Every summer, the Grant Magazine staff holds a journalism camp for rising seventh through ninth graders. Their stories are posted here, on the Grant Magazine website.
As Ryan Yambra walked down the hallways of Grant High School on a sunny afternoon in 2011, something caught his eye.
The then-Grant senior noticed a flyer, different than the school’s usual posters of clubs and upcoming sports events. This one was different. It was for a developing journalism class, Grant Magazine.
For years, Yambra had sought a challenge, and now, in his senior year of high school, he found it.
He called Dave Austin, the man who volunteered to start up the class, excited for the potential opportunity. Yambra’s involvement in this up and coming program would be essential.
Austin says that without Yambra, there would not be a Grant Magazine and certainly not at the caliber they are at today.
Yambra has made his mark in Grant Magazine history. As one of the first editors of the nationally-recognized publication, he’s a familiar face to even the newest staff members.
The skills that he has gained through being a part of the journalism program stuck with him throughout high school and into college, prompting him to graduate a year early from Willamette University and subsequently land a job in Multnomah County’s Department of County Human Services.
Yambra works hard to stay on his game. He believes that you can learn from mistakes and failures, instead of being hurt by them, a lesson he garnered through many ups and downs in the high-pressure working environment that is imperative to putting a monthly publication together.
Austin describes Yambra as a person who tries to solve problems, rather than complain about them. “If you have the right mindset, failure won’t bring you down,” Yambra said.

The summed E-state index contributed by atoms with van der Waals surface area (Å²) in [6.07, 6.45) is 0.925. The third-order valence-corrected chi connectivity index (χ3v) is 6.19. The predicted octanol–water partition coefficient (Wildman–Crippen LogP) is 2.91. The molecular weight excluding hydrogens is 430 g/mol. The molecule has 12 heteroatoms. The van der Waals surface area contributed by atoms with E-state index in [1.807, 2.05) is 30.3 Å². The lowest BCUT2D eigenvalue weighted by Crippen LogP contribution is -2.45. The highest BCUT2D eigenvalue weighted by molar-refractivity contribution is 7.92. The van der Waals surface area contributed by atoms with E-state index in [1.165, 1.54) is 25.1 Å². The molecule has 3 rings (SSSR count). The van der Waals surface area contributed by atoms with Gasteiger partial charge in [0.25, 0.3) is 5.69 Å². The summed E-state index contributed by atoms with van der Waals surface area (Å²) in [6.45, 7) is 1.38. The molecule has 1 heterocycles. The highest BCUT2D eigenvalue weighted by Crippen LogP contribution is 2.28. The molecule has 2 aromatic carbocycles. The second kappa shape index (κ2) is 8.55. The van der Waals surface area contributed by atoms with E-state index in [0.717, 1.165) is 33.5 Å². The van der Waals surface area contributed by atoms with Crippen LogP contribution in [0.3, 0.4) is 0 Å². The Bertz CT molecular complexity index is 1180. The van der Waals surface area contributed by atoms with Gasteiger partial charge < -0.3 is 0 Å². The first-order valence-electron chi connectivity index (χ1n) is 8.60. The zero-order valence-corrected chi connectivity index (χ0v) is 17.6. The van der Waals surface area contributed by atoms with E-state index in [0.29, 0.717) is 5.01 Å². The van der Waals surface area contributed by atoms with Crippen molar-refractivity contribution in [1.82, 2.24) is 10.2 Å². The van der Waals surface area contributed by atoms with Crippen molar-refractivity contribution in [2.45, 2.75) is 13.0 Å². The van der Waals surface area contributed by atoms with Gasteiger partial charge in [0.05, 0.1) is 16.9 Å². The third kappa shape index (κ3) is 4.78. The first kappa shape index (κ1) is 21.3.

Born Aug. 23, 1994, Ryan Yambra is the only child of parents, Ken and Liz Yambra. As a child, he was shy. It wasn’t until starting at Grant High School that he began to come out of his shell, primarily with the support that Austin and the magazine provided.
He wasn’t sure of what he wanted to do until he found Grant Magazine. He helped build the newsroom that is used today, the shelves and cabinets hammered with his own two hands. Grant Magazine gave him the challenge he needed to get better.
Yambra quickly became the go-to guy on the Grant Magazine staff.
Toward the middle of the year, he applied to a few colleges. The process was difficult. Yambra didn’t get accepted into his top school but had myriad others to choose from. After much thought, he chose to attend Willamette University in Salem.
After high school, Yambra developed a love for fitness. Through routine workouts, Yambra lost 70 pounds. He loves finding new recipes online, one of his favorites, Red Velvet Protein Oats.
During his time at Willamette, Yambra excelled. He earned enough credits in his first three years to graduate this past May.
Today, Yambra works at Multnomah County with Luke Bolton, also a former Grant Magazine editor, and Sawyer Montgomery, the magazine’s current online editor. Together, they help publicize different programs in Multnomah County’s Department of County Human Services through text, photo and video.
The group of three enjoy working together and have been very successful.
For the time being, Yambra plans to continue working for the county.
Yambra says that he wouldn’t be where he is today without Grant Magazine but Austin believes that without Yambra, Grant Magazine wouldn’t be where it is today, either.